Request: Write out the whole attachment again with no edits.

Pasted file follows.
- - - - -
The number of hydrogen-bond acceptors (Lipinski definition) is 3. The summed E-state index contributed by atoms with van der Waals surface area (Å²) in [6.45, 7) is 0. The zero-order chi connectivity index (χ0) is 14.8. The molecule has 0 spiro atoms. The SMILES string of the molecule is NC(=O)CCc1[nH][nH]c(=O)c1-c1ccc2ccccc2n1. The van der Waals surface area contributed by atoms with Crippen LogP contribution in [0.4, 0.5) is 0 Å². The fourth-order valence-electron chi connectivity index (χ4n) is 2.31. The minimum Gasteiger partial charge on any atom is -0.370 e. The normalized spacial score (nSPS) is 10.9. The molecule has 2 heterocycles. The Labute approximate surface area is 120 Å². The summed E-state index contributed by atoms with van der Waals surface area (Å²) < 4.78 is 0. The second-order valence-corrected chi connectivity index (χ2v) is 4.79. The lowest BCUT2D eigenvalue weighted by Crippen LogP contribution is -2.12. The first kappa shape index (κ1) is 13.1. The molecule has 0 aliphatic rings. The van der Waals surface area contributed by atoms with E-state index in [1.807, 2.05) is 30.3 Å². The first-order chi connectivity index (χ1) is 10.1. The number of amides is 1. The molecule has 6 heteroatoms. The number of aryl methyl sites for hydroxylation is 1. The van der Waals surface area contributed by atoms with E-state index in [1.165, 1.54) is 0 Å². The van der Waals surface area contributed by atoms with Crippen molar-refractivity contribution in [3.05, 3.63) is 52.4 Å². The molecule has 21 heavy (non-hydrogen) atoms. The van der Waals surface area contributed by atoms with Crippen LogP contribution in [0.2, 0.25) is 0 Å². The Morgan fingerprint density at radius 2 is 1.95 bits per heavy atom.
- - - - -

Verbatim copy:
The number of hydrogen-bond acceptors (Lipinski definition) is 3. The summed E-state index contributed by atoms with van der Waals surface area (Å²) in [6.45, 7) is 0. The zero-order chi connectivity index (χ0) is 14.8. The molecule has 0 spiro atoms. The SMILES string of the molecule is NC(=O)CCc1[nH][nH]c(=O)c1-c1ccc2ccccc2n1. The van der Waals surface area contributed by atoms with Crippen LogP contribution in [0.4, 0.5) is 0 Å². The fourth-order valence-electron chi connectivity index (χ4n) is 2.31. The minimum Gasteiger partial charge on any atom is -0.370 e. The normalized spacial score (nSPS) is 10.9. The molecule has 2 heterocycles. The Labute approximate surface area is 120 Å². The summed E-state index contributed by atoms with van der Waals surface area (Å²) < 4.78 is 0. The second-order valence-corrected chi connectivity index (χ2v) is 4.79. The lowest BCUT2D eigenvalue weighted by Crippen LogP contribution is -2.12. The first kappa shape index (κ1) is 13.1. The molecule has 0 aliphatic rings. The van der Waals surface area contributed by atoms with E-state index in [1.807, 2.05) is 30.3 Å². The first-order chi connectivity index (χ1) is 10.1. The number of amides is 1. The molecule has 6 heteroatoms. The number of aryl methyl sites for hydroxylation is 1. The van der Waals surface area contributed by atoms with E-state index in [1.165, 1.54) is 0 Å². The van der Waals surface area contributed by atoms with Crippen molar-refractivity contribution in [3.05, 3.63) is 52.4 Å². The molecule has 21 heavy (non-hydrogen) atoms. The van der Waals surface area contributed by atoms with Crippen LogP contribution in [0.2, 0.25) is 0 Å². The Morgan fingerprint density at radius 2 is 1.95 bits per heavy atom.